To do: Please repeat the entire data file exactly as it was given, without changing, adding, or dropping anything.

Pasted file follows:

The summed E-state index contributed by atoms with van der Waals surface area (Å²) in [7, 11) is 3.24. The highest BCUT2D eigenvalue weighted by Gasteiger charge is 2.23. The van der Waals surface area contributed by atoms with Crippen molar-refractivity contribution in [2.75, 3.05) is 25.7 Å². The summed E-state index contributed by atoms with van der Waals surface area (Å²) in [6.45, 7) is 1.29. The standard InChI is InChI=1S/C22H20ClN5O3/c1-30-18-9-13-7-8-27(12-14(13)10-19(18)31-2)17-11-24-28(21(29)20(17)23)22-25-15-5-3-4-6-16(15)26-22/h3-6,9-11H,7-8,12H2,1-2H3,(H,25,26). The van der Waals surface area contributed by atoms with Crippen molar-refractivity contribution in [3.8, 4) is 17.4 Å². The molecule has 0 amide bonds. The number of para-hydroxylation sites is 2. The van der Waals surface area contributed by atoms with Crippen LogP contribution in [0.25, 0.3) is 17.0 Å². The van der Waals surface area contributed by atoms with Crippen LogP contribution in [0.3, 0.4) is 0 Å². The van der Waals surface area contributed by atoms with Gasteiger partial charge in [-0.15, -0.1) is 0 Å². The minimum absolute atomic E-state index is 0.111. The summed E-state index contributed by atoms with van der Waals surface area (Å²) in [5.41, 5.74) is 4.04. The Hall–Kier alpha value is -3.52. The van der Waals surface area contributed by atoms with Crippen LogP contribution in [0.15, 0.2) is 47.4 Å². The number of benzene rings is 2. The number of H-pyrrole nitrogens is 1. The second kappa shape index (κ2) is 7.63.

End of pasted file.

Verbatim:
The summed E-state index contributed by atoms with van der Waals surface area (Å²) in [7, 11) is 3.24. The highest BCUT2D eigenvalue weighted by Gasteiger charge is 2.23. The van der Waals surface area contributed by atoms with Crippen molar-refractivity contribution in [2.75, 3.05) is 25.7 Å². The summed E-state index contributed by atoms with van der Waals surface area (Å²) in [6.45, 7) is 1.29. The standard InChI is InChI=1S/C22H20ClN5O3/c1-30-18-9-13-7-8-27(12-14(13)10-19(18)31-2)17-11-24-28(21(29)20(17)23)22-25-15-5-3-4-6-16(15)26-22/h3-6,9-11H,7-8,12H2,1-2H3,(H,25,26). The van der Waals surface area contributed by atoms with Crippen molar-refractivity contribution in [3.8, 4) is 17.4 Å². The molecule has 0 amide bonds. The number of para-hydroxylation sites is 2. The van der Waals surface area contributed by atoms with Crippen LogP contribution in [0.25, 0.3) is 17.0 Å². The van der Waals surface area contributed by atoms with Crippen LogP contribution in [0.3, 0.4) is 0 Å². The van der Waals surface area contributed by atoms with Gasteiger partial charge in [-0.15, -0.1) is 0 Å². The minimum absolute atomic E-state index is 0.111. The summed E-state index contributed by atoms with van der Waals surface area (Å²) in [5.41, 5.74) is 4.04. The Hall–Kier alpha value is -3.52. The van der Waals surface area contributed by atoms with Crippen LogP contribution in [0.15, 0.2) is 47.4 Å². The number of benzene rings is 2. The number of H-pyrrole nitrogens is 1. The second kappa shape index (κ2) is 7.63.